Before going I thought it was just a large Mayan pyramid. Now I know that it's more of a fortified complex with many buildings and temples. I didn't know the ancient observatory pictured above was part of that complex until I went.
Our LDS tour guide suggested that this was an ancient baptismal font, and the playing court pictured below was the ancient version of the cultural hall. (A little LDS humor there.) I didn't know that the captain of the winning team of the game played in this court was sacrificed to the Gods after the game was over. Apparently human sacrifice was practiced at most of the Mayan temples they've uncovered on the Yucatan penninsula.
I hope that the picture below can be seen enlarged when it's clicked on, because on the center stone in the bottom left-hand corner is a carving that looks like a pale-skinned bearded man. Hmmmm, I wonder if the regular tour guides point that out.

The children in the picture below were Mayan, and sang us a song in the Mayan language. Our LDS tour guide, Helaman, is standing next to them. I didn't know that when the Spanish conquistadors came they destroyed every thing they could with the Mayan language on it. So now there's no one who can read the Mayan heireglyphics found on all the buildings. The oral language has been written out in modern times, but no "Rosetta Stone" has been found to help figure out what the Mayans were recording in stone.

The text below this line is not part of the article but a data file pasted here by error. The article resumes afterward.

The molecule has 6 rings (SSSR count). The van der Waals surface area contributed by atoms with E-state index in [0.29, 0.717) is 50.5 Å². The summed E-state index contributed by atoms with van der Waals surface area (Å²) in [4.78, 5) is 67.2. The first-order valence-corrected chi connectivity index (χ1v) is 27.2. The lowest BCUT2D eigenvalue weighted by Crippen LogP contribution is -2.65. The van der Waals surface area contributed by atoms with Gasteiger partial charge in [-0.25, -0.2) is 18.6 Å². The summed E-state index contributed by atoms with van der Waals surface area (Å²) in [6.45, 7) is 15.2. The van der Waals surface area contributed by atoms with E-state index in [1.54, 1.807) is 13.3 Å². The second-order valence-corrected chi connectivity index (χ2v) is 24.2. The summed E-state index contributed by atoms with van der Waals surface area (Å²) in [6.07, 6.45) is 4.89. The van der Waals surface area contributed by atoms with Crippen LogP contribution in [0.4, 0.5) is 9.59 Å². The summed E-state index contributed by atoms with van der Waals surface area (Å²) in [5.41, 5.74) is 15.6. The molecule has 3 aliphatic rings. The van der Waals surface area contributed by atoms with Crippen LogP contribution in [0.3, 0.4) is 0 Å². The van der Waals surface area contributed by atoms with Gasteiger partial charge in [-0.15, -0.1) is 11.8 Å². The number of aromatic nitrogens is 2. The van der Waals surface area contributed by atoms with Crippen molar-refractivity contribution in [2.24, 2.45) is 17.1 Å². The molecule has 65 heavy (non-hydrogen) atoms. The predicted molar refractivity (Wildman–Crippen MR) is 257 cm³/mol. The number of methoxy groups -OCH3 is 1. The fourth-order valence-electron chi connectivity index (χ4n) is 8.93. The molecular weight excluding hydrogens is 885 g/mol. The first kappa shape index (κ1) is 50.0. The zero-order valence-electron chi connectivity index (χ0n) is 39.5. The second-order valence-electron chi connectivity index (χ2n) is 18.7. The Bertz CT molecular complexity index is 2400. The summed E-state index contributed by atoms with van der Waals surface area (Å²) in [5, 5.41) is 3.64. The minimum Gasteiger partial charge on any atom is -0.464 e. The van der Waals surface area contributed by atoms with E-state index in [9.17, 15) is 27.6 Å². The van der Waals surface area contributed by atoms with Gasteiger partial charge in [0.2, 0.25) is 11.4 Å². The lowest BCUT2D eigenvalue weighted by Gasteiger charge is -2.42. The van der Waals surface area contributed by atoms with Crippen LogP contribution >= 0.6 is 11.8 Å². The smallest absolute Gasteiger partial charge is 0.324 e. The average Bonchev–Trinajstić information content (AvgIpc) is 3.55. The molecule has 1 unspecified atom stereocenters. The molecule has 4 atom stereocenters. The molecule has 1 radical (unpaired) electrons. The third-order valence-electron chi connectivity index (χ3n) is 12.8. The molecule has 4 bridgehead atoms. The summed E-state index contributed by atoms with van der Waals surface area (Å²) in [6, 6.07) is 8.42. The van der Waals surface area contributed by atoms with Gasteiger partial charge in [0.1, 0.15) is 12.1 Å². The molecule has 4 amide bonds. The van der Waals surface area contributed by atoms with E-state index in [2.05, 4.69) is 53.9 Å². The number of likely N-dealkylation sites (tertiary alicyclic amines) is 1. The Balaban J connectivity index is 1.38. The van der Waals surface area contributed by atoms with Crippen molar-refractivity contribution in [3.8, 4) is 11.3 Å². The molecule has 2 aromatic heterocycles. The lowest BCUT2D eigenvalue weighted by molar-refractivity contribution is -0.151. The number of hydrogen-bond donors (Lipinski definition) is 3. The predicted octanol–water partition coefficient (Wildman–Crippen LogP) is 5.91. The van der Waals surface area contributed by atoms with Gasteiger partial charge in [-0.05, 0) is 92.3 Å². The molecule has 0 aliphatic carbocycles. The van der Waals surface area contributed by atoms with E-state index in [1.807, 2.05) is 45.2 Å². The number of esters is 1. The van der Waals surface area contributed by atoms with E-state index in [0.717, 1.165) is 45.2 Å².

After Chichen Itza we went to see some more recently discovered and not as well-known ruins in Ek Balaam. We're were able to climb on the ruins, which wasn't possible at Chichen Itza.